2. I don’t really see a difference between this case and AM&AM either.

      I’m guessing it’s para 250 and the notion that virtually everyone in Mogadishu is at risk whereas AM&AM suggested that there were perhaps a substantial minority of people that had majority clan connections and would therefore be afforded protection. To that extent I think this case goes just a touch further.

  4. Well in the UK nothing is ever made clear of the differences, lots of confusion over here. Personally I assumed that the court of human rights was all part of the EU. It still doesn’t excuse this mad ruling though.

    May I ask you where you’re from, and where you live?, are you an immigrant yourself?
    Would you want foreign repeat-offenders living where you are?

    The fact is, many do come over to the UK and commit crimes, These two were punished for burglary & supplying Class-A drugs, heroin brings the death penalty in other countries, probably in Somalia too. They didn’t learn by it the first time and they’ve successfully played the system and took us for mugs to get what they want, again.

    in London last year I was suddenly offered help with all my luggage by 2 eastern europeans who suddenly rushed towards me at the train station. We kept hold of them tight knowing what their true intentions were. Robbery by immigrants is a common problem in London and many are aware that these tactics goes on. This forfeits any immigrants human-rights of living here, which they arrogantly claim of us breaching, usually by those who sneak in unlawfully. We have enough of our own crims to deal with,

    These 2 crooks repeatedly breached our human-rights as soon as they arrived illegally, so why should we care for theirs? We are also not a bottomless moneypit. In fact we are too soft on foreign benefit claimants as it is, the softest in Europe. This wouldn’t be allowed to happen in other EU countries. About time we had a government who actually grew a backbone.

    I’m not alone with these views, the majority of the british public feel exactly the same way. It’s not racist. We always accept genuine people, but there needs a stop of the huge benefits being automatically paid out for new arrivals. Supply food & clothes etc vouchers instead. Most will probably think twice then. The genuine asylumers will accept it. When you’re freely living in another country, respect their laws and way of life, otherwise don’t go there.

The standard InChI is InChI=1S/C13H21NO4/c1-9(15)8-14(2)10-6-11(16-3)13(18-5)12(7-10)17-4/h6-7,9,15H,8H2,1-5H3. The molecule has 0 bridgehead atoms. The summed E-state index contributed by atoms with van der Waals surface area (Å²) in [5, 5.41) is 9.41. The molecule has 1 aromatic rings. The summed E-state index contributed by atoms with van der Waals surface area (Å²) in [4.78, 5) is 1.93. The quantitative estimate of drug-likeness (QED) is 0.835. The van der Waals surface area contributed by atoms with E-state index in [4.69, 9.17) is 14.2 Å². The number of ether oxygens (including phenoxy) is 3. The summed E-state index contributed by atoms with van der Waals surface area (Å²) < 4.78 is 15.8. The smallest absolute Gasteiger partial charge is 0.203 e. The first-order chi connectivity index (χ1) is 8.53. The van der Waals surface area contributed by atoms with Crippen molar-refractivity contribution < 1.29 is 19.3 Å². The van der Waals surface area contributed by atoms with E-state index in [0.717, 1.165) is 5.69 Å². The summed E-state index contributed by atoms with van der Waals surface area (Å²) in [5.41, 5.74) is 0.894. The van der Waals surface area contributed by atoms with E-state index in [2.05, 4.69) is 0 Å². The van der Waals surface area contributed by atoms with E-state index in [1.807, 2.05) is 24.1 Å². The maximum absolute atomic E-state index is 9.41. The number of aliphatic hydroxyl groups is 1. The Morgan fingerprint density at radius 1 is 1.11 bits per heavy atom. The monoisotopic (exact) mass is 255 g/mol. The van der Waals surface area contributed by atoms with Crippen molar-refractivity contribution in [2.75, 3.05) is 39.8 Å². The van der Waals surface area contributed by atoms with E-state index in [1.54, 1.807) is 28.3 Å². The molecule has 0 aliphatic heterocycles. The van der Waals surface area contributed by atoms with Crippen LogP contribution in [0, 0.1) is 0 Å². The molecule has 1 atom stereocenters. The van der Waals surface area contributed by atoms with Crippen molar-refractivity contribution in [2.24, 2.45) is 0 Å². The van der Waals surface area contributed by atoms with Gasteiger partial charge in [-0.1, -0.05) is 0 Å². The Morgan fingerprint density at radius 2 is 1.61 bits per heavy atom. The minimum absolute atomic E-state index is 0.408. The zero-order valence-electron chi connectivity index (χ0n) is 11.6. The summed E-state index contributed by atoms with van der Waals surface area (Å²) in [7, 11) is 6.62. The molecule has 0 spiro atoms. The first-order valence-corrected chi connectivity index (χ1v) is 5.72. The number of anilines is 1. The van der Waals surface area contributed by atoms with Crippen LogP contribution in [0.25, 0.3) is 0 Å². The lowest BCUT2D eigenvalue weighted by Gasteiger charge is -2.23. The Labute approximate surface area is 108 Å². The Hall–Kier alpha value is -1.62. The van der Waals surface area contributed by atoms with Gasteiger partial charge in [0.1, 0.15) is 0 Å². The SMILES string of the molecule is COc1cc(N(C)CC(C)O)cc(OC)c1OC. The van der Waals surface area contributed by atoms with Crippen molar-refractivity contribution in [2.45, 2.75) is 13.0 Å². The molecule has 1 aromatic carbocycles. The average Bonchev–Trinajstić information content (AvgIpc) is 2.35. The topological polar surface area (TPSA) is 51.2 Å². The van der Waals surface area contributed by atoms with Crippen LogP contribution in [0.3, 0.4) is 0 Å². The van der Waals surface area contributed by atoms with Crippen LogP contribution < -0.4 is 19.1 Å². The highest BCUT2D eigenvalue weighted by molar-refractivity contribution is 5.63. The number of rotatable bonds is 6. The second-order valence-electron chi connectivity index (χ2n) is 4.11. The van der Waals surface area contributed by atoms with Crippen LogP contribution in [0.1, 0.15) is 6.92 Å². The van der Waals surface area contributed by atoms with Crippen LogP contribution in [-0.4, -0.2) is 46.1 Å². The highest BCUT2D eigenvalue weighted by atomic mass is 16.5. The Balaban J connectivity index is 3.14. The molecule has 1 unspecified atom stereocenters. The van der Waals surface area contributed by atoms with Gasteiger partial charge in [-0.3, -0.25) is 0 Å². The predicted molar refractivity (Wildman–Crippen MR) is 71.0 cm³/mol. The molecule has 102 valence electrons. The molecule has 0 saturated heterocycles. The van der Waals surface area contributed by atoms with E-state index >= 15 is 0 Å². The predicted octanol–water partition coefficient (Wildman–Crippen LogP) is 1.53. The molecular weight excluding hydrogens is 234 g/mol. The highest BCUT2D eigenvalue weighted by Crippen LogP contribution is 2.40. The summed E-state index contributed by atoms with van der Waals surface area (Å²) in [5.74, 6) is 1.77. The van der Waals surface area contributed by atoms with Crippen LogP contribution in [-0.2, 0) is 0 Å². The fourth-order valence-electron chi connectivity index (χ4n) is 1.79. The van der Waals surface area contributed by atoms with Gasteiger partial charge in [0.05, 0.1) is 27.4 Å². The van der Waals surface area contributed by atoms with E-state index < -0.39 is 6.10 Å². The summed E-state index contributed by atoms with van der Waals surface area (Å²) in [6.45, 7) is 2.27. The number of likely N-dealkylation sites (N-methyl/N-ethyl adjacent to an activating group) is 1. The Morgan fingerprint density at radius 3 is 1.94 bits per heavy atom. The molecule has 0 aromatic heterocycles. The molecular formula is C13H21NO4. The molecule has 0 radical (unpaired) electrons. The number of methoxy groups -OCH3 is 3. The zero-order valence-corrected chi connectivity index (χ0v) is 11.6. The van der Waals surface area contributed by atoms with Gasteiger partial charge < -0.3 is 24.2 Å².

The real problem are their own countries. If their governments fixed their own internal problems then all this needn’t happen. Sounds to me that it’s their own governments that’s let them down, We should concentrate more on fixing them countries to help the burden of us, so we don’t get all their runaways and crooks. Financial help is a no-no though, like throwing more money in the fire.

    Regardless of the courts ruling, I feel this is one ruling we should ignore. It’s clear evidence that human-rights are now being taken way too far, it’s a crime in itself.

    1. Sorry to butt in, but…

      Would you want foreign repeat-offenders living where you are?

      Good grief, no. I would much rather prefer a local repeat-offender. They are somehow… cleaner, you know. Plus they all ask for your wallet in King’s English, which is always nice.

      I was suddenly offered help with all my luggage by 2 eastern europeans who suddenly rushed towards me at the train station. We kept hold of them tight knowing what their true intentions were.

      And how, pray, did you know their intention? Did their accent betray it?

      These 2 crooks repeatedly breached our human-rights as soon as they arrived illegally

      And what rights would these be?

    2. Cleaner? Kings english? No need for sarcasm. Tut tut.

      Oh dear… Well firstly, don’t even dare attempting to throw the race-card at me. I’ve lived with prejudice for many years, and I know that this isn’t.

      We are a multi-cultural society and like every country you get your minority of racist idiots, but the majority of people wouldn’t shut the doors completely. But there are people of many origins in the UK who also agree that this ruling has gone too far. it has nothing to do with accents, it could be anyone, whether they’re from Somalia or Birmingham. But at least in Birminingham they’re our own people we can deal with ourselves..

      In London. It’s common sense to realise that you don’t get gangs hanging around train station lobbies asking people if they need help with their luggage just out of kindness. You’re naive to believe it.

      Our rights of living without fear of people repeating their crimes that had no legal right to be here in the first place are a major concern for us, so don’t play it down. They “are known” to be repeat offenders.They first broke the law by entering the UK illegally, not a good start, and then proceeded to rob houses, deal in heroin and cocaine. Even repeated road traffic offences. But of course criminals rights matter more to you than their victims. Where’s the compensation for them instead? There is none.

      How would you feel if your house got robbed by one of those people?, or they pushed heroin onto one of your family..Would you allow them to get away with it?, defend their human rights and give them compensation because just they have been inconvenienced? I wonder…